- Potato production and yields were up, pushing prices down this year for growers without contracts. Some fresh pack operations ended up selling some potatoes as feed for dairy and feedlots. Based on $8-abushel corn prices, the value of potatoes for animal feed is roughly $3.20 per hundredweight, according to a study by University of Idaho Extension economist Joe Guenthner.
- Pocatello’s new Winco Store replaces the smaller store the company has been operating. The expanded operation will add about 90 new employees.
- The Horse Station in Franklin is moving closer to reality. The developers, Strategy 5 LLC, announced in late February that Sahara Inc. of Bountiful, Utah, has been selected as the general contractor for the project. The planned Horse Station will include equine training, boarding and veterinary facilities along with retail shops, a hotel and a restaurant.
- Last month the Malad City Council was presented with a master plan for the proposed expansion of the city park. The master plan developed by Jackson Land Design of Pocatello includes four baseball diamonds, two soccer fields, volleyball courts and two playgrounds. The city park is an important community feature, hosting annual festivals and events that attract visitors from across the western United States.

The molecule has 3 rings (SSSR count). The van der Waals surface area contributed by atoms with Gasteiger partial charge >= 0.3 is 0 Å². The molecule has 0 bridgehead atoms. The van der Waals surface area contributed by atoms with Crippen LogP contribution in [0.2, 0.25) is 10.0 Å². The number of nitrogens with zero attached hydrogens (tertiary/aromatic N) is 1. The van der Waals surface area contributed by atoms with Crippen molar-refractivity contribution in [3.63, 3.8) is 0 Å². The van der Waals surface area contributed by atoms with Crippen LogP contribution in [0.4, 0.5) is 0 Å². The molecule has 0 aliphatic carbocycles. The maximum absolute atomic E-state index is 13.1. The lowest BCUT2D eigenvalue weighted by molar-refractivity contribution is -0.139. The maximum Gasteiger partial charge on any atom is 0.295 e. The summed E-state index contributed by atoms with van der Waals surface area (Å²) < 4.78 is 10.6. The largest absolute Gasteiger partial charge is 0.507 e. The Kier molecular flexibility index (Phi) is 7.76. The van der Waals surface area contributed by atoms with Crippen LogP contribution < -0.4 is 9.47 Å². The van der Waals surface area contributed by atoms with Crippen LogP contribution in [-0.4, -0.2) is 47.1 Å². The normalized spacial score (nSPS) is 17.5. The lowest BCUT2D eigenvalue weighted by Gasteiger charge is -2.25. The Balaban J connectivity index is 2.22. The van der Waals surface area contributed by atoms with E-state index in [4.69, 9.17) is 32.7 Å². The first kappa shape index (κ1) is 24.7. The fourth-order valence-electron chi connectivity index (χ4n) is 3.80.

- Teton County and the city of Victor have both cut jobs recently, including a county planner position and a city utility and billing clerk. The city cited the need to be more “fiscally responsible” with its budget. Victor is also considering cuts in the planning and zoning office and its Geographic Information System operation.
- Battelle Energy Alliance, the lead contractor for the Idaho National Laboratory, laid off 101 workers in March. The layoffs are part of the planned reduction of up to 450 workers this fiscal year. Early in February 114 employees participated in a voluntary layoff, and another 60 positions were eliminated through attrition. In a company memo, Mark Holubar, human resources and diversity director, stated that between voluntary separations, attrition and layoffs, the workforce has been reduced about 7 percent. More workforces restructuring at INL is expected this year.